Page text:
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Abstract
In our research, we focus on the reliability of the interconnected electricity supply system of three countries of the Eurasian Economic Union (EAEU)—Russia, Kazakhstan, and Kyrgyzstan. We apply a mathematical model to evaluate the reliability of the electricity supply system under the threat [...] Read more.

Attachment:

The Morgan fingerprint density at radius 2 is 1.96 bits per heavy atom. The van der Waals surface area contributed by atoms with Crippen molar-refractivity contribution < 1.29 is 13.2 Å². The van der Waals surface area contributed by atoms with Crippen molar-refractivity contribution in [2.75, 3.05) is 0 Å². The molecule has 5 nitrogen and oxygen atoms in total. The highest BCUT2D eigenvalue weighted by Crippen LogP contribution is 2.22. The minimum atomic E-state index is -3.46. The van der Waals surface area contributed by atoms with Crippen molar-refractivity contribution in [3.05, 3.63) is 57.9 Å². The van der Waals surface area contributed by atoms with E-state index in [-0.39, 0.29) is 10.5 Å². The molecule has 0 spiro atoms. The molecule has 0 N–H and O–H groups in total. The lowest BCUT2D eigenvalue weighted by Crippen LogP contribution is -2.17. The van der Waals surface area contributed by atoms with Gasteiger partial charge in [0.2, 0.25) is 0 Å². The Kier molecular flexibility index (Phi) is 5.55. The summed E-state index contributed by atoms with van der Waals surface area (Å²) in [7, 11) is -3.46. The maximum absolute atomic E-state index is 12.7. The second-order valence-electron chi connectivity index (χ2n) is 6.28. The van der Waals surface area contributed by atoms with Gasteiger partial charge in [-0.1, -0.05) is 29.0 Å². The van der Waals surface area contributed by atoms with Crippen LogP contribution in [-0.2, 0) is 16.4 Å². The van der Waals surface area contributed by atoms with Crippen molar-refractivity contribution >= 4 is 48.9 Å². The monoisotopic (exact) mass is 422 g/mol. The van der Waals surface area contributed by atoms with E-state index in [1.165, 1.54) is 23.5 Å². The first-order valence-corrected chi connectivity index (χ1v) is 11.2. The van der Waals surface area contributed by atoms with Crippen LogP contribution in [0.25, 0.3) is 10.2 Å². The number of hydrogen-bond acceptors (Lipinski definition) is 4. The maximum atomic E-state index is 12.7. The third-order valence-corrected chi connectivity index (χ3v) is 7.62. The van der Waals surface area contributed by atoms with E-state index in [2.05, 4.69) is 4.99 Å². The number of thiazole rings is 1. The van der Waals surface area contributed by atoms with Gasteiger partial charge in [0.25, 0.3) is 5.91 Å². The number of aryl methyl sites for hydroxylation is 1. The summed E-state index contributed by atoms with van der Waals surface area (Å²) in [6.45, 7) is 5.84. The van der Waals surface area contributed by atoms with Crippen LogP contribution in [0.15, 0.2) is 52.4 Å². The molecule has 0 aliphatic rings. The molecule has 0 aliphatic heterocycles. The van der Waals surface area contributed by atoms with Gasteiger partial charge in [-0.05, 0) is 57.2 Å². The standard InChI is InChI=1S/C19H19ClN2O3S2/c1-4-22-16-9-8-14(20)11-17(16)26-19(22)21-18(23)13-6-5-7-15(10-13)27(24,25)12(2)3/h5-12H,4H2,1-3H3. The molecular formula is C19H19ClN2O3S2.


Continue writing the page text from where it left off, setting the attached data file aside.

In our research, we focus on the reliability of the interconnected electricity supply system of three countries of the Eurasian Economic Union (EAEU)—Russia, Kazakhstan, and Kyrgyzstan. We apply a mathematical model to evaluate the reliability of the electricity supply system under the threat of earthquakes. Earthquakes can damage elements of electricity grids and, considering the interconnectivity of electricity supply systems in the EAEU, effects in the aftermath of earthquakes can be far-reaching and even transboundary. This necessitates the development of coordinated policies and risk management strategies to deal with electricity outage risks in the EAEU. In our study, the earthquake probability is derived from seismic zone maps, while damage events are computed using maps of energy power systems. In addition, we determine which elements of the system are susceptible to failure due to an earthquake of a given magnitude. We conduct a scenario analysis of earthquakes and their impacts on the reliability of the power supply system, considering potential energy losses and threats to energy security. An analysis of the resilience of electricity transmission grids allows us to determine the critical interconnection lines in terms of exposure to earthquake risk, as well as exposure to total systemic loss. We also identify the most critical interconnection lines where power outages can lead to the destabilization of the entire power supply system. Some examples of such lines are at the border of Kazakhstan and Kyrgyzstan, where power outages can lead to serious economic costs and electricity outages. Full article